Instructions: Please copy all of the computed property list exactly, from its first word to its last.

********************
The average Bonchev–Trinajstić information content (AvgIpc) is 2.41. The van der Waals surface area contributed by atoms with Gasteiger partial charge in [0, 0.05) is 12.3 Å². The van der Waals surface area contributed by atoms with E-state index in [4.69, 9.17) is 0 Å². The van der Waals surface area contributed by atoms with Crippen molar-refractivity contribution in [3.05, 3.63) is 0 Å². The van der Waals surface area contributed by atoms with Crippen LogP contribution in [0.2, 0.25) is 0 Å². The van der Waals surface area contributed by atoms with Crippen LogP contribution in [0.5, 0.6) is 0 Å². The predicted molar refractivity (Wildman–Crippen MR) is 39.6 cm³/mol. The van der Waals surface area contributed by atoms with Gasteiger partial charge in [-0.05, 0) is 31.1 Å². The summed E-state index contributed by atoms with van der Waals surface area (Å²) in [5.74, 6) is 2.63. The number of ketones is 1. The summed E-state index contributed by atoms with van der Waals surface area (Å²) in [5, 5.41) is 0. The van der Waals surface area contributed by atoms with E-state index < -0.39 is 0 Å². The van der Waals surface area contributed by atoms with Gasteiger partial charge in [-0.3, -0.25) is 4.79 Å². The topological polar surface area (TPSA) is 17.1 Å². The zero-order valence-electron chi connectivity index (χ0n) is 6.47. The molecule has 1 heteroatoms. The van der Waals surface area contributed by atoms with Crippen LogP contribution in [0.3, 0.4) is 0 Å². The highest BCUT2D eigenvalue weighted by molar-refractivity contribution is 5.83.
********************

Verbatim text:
The average Bonchev–Trinajstić information content (AvgIpc) is 2.41. The van der Waals surface area contributed by atoms with Gasteiger partial charge in [0, 0.05) is 12.3 Å². The van der Waals surface area contributed by atoms with E-state index in [4.69, 9.17) is 0 Å². The van der Waals surface area contributed by atoms with Crippen molar-refractivity contribution in [3.05, 3.63) is 0 Å². The van der Waals surface area contributed by atoms with Crippen LogP contribution in [0.2, 0.25) is 0 Å². The van der Waals surface area contributed by atoms with Crippen LogP contribution in [0.5, 0.6) is 0 Å². The predicted molar refractivity (Wildman–Crippen MR) is 39.6 cm³/mol. The van der Waals surface area contributed by atoms with Gasteiger partial charge in [-0.05, 0) is 31.1 Å². The summed E-state index contributed by atoms with van der Waals surface area (Å²) in [5.74, 6) is 2.63. The number of ketones is 1. The summed E-state index contributed by atoms with van der Waals surface area (Å²) in [5, 5.41) is 0. The van der Waals surface area contributed by atoms with E-state index < -0.39 is 0 Å². The van der Waals surface area contributed by atoms with Gasteiger partial charge in [-0.3, -0.25) is 4.79 Å². The topological polar surface area (TPSA) is 17.1 Å². The zero-order valence-electron chi connectivity index (χ0n) is 6.47. The molecule has 1 heteroatoms. The van der Waals surface area contributed by atoms with Crippen LogP contribution in [0.3, 0.4) is 0 Å². The highest BCUT2D eigenvalue weighted by molar-refractivity contribution is 5.83.